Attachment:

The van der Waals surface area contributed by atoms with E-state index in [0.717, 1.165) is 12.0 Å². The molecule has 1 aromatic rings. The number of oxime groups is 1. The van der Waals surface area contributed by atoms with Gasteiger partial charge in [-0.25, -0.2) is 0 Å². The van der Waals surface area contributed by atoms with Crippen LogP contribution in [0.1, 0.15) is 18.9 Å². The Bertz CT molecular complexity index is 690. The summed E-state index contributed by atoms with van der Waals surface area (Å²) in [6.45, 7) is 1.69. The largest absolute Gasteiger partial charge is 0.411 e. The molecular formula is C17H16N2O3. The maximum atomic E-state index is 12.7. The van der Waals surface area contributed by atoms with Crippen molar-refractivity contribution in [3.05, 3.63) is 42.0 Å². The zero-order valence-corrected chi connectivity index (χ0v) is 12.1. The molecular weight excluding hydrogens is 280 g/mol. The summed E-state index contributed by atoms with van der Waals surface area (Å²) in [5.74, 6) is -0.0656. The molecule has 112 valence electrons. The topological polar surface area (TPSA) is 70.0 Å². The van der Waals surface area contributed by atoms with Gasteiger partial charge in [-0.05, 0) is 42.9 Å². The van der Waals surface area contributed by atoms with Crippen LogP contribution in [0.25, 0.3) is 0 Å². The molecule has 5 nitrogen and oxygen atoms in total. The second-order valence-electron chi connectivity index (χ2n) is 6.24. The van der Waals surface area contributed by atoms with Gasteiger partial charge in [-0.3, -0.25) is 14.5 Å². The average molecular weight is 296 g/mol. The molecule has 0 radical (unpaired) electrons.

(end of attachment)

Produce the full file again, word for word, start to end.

The van der Waals surface area contributed by atoms with E-state index in [0.717, 1.165) is 12.0 Å². The molecule has 1 aromatic rings. The number of oxime groups is 1. The van der Waals surface area contributed by atoms with Gasteiger partial charge in [-0.25, -0.2) is 0 Å². The van der Waals surface area contributed by atoms with Crippen LogP contribution in [0.1, 0.15) is 18.9 Å². The Bertz CT molecular complexity index is 690. The summed E-state index contributed by atoms with van der Waals surface area (Å²) in [6.45, 7) is 1.69. The largest absolute Gasteiger partial charge is 0.411 e. The molecular formula is C17H16N2O3. The maximum atomic E-state index is 12.7. The van der Waals surface area contributed by atoms with Crippen molar-refractivity contribution in [3.05, 3.63) is 42.0 Å². The zero-order valence-corrected chi connectivity index (χ0v) is 12.1. The molecular weight excluding hydrogens is 280 g/mol. The summed E-state index contributed by atoms with van der Waals surface area (Å²) in [5.74, 6) is -0.0656. The molecule has 112 valence electrons. The topological polar surface area (TPSA) is 70.0 Å². The van der Waals surface area contributed by atoms with Gasteiger partial charge in [-0.05, 0) is 42.9 Å². The van der Waals surface area contributed by atoms with Crippen LogP contribution in [0.25, 0.3) is 0 Å². The molecule has 5 nitrogen and oxygen atoms in total. The second-order valence-electron chi connectivity index (χ2n) is 6.24. The van der Waals surface area contributed by atoms with Gasteiger partial charge in [-0.3, -0.25) is 14.5 Å². The average molecular weight is 296 g/mol. The molecule has 0 radical (unpaired) electrons.